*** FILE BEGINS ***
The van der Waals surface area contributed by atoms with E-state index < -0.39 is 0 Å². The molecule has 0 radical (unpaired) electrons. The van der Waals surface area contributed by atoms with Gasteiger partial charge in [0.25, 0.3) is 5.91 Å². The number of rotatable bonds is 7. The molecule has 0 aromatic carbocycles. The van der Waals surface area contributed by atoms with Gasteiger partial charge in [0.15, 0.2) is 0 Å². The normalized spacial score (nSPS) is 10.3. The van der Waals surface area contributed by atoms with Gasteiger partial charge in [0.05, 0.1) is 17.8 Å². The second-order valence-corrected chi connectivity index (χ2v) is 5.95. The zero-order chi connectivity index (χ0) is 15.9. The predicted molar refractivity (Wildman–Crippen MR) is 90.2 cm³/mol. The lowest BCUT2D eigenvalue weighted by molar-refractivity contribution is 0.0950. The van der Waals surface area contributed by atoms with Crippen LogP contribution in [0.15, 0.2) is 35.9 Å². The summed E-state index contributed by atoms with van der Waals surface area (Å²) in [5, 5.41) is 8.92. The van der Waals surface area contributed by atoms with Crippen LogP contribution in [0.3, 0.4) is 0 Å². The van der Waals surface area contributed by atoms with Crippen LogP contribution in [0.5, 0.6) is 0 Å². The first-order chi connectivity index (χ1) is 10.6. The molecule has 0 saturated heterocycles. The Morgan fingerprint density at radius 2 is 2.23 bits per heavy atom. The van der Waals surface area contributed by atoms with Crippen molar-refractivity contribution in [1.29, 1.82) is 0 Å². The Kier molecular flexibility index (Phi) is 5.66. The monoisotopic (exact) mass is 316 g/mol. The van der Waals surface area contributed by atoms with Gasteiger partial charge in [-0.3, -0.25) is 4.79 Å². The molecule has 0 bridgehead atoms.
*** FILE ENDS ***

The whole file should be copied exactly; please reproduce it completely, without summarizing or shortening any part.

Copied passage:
The van der Waals surface area contributed by atoms with E-state index < -0.39 is 0 Å². The molecule has 0 radical (unpaired) electrons. The van der Waals surface area contributed by atoms with Gasteiger partial charge in [0.25, 0.3) is 5.91 Å². The number of rotatable bonds is 7. The molecule has 0 aromatic carbocycles. The van der Waals surface area contributed by atoms with Gasteiger partial charge in [0.15, 0.2) is 0 Å². The normalized spacial score (nSPS) is 10.3. The van der Waals surface area contributed by atoms with Gasteiger partial charge in [0.05, 0.1) is 17.8 Å². The second-order valence-corrected chi connectivity index (χ2v) is 5.95. The zero-order chi connectivity index (χ0) is 15.9. The predicted molar refractivity (Wildman–Crippen MR) is 90.2 cm³/mol. The lowest BCUT2D eigenvalue weighted by molar-refractivity contribution is 0.0950. The van der Waals surface area contributed by atoms with Crippen LogP contribution in [0.15, 0.2) is 35.9 Å². The summed E-state index contributed by atoms with van der Waals surface area (Å²) in [5, 5.41) is 8.92. The van der Waals surface area contributed by atoms with Crippen LogP contribution in [0.3, 0.4) is 0 Å². The van der Waals surface area contributed by atoms with Crippen LogP contribution in [0.5, 0.6) is 0 Å². The first-order chi connectivity index (χ1) is 10.6. The molecule has 0 saturated heterocycles. The Morgan fingerprint density at radius 2 is 2.23 bits per heavy atom. The van der Waals surface area contributed by atoms with Crippen molar-refractivity contribution in [1.29, 1.82) is 0 Å². The Kier molecular flexibility index (Phi) is 5.66. The monoisotopic (exact) mass is 316 g/mol. The van der Waals surface area contributed by atoms with Gasteiger partial charge in [-0.3, -0.25) is 4.79 Å². The molecule has 0 bridgehead atoms.